Click to embiggen.

This image is the work of data visualizer Josh Nelson, and it represents over 100 years of earthquake data, from 1898 to 2003 — 203,186 quakes that rated 4 or higher on the Richter scale. 

As Smithsonian points out, these are mostly along the edges of the tectonic plates:

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But there are also scads of intraplate earthquakes, like the one that caused so much devastation in the D.C. area last year. Fracking-related earthquakes would fall in that category, but it’s not clear what else causes them, says Boing Boing:

One of the theories explaining intraplate earthquakes is based off the fact that the tectonic plates we know today have not been constant throughout Earth’s history. Some of the places that are now “intraplate” were once right along fault lines. Others are at spots where continents began—and then failed—to split apart. All these things might leave behind spots of “weak” rock that’s more prone to upheaval than the strong, intraplate rock around it. Studies in the 1990s found that 49% of all intraplate earthquakes happen near places like this. Of course, that leaves 51% of the shaking still unexplained.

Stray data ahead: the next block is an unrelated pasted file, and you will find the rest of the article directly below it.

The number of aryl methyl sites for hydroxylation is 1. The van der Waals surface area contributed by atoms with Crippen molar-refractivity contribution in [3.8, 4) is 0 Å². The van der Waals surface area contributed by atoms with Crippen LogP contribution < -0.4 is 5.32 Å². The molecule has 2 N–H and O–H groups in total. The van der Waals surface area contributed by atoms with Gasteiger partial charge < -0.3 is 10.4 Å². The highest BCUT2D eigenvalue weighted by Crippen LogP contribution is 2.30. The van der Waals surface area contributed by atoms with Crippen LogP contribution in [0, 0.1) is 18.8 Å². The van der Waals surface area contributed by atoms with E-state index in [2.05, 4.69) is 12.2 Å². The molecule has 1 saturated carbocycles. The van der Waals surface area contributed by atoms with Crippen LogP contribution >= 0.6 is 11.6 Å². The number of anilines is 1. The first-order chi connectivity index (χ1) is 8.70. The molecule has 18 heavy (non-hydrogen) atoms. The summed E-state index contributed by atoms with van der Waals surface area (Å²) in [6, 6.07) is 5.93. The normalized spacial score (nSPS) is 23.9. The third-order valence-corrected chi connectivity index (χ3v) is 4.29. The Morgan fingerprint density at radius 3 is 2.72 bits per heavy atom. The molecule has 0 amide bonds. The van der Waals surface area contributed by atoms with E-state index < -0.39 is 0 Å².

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There have obviously been lots of these not-satisfactorily-explained intraplate earthquakes over time, so what gives? We’re guessing sandworms.